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Arts and Entertainment

Here's A Petition To Save The Griffith Park Teahouse

Griffith Park Teahouse (Photo by Danny Jensen/LAist)
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Los Angeles has been so excited ever since a tiny, Japanese-inspired teahouse surfaced in Griffith Park this week. The artists behind the project say the city is threatening to tear it down, and in response a petition has gone up pleading for it to be saved.

The online petition has already garnered over 1,100 signatures. It's addressed to the L.A. Department of Recreation and Parks, City Councilman David Ryu, who represents Griffith Park in his district, Mayor Eric Garcetti, and former Councilman Tom LaBonge, who previously represented the district. The petition reads:

Art should not be destroyed and the tea house is a gift to the city, a "love letter" celebrating LA. It's a place for reflection and wishes. It breathes life back into things destroyed, made from reclaimed wood from the Griffith Park Fire. It's a gesture of peace and a celebration of the artists' love for Griffith Park. There should be tea houses this meaningful in every park in the world.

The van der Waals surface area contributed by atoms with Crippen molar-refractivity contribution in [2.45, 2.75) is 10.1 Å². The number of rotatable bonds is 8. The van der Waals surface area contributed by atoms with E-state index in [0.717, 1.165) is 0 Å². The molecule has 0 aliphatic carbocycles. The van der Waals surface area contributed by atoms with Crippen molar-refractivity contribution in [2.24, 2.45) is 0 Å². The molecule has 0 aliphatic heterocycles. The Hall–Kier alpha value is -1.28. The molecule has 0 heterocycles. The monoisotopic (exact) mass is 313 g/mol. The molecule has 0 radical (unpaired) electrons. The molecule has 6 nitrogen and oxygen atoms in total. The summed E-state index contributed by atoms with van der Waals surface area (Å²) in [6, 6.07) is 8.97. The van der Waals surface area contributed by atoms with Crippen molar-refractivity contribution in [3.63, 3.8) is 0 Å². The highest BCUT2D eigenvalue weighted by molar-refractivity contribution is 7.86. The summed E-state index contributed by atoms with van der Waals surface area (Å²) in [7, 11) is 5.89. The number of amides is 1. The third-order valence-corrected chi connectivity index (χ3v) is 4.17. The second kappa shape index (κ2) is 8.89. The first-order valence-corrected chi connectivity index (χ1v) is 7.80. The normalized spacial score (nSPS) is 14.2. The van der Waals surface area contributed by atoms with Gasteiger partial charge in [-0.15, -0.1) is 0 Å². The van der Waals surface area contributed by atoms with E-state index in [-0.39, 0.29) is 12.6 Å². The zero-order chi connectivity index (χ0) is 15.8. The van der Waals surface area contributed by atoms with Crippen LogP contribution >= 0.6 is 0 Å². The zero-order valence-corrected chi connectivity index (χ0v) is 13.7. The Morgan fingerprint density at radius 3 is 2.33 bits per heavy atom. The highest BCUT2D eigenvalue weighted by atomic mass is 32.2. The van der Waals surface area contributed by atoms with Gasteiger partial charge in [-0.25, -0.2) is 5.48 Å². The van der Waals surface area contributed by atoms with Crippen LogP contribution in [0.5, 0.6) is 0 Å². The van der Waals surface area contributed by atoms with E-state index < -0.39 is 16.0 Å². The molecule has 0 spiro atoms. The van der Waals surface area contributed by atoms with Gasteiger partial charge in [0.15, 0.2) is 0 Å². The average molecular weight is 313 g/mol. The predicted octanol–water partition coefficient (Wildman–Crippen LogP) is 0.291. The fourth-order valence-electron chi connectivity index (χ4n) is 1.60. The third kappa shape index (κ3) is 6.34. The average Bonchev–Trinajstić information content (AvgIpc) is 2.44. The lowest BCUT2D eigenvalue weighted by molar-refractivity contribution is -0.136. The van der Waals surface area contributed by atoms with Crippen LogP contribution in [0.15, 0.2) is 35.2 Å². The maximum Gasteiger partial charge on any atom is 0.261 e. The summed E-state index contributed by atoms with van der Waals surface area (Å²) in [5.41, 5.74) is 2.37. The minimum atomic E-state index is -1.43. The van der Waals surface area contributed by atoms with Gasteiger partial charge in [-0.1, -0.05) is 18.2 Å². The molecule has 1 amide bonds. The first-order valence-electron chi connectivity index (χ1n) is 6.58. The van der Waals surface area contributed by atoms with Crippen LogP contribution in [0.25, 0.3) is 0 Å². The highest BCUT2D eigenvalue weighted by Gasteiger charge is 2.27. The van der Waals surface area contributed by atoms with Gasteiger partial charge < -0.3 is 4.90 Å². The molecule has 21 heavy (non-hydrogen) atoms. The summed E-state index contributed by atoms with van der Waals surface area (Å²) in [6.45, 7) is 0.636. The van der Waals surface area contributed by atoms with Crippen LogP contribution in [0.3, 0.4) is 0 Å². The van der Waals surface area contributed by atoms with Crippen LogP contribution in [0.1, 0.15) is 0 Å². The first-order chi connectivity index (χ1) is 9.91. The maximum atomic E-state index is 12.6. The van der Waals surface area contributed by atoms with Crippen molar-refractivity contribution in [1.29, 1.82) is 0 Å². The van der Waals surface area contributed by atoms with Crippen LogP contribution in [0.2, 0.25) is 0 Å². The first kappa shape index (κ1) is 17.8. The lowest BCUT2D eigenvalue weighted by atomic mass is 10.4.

The anonymous artists behind the Griffith Park Teahouse tweeted out yesterday:

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The L.A. Times reports that Ryu's office has no comment at this time because he was just sworn into office this week as councilman. LAist reached out to the Department of Recreation and Parks and Garcetti's office for comment, but have not yet heard back.

A parks department employee, who did not want to be named, told the Times that the department is "talking about taking it out." However, things might not seem too bleak, according to the Modern Hiker blog:

When I was there, I met a few Griffith Park employees who were inspecting the structure. I expected them to be gearing up to take the whole thing down, but they actually seemed fairly charmed by it. They noted the construction was good, was limited to the already existing concrete, and seemed to be an improvement. Gesturing toward a rock wall covered in spray paint directly across from the fire road, one said, “We’d definitely rather have something like this than graffiti like that.”

It's not clear if or when the teahouse will be taken down, so try to visit it while you can. We have directions on how to get there here. Godspeed.

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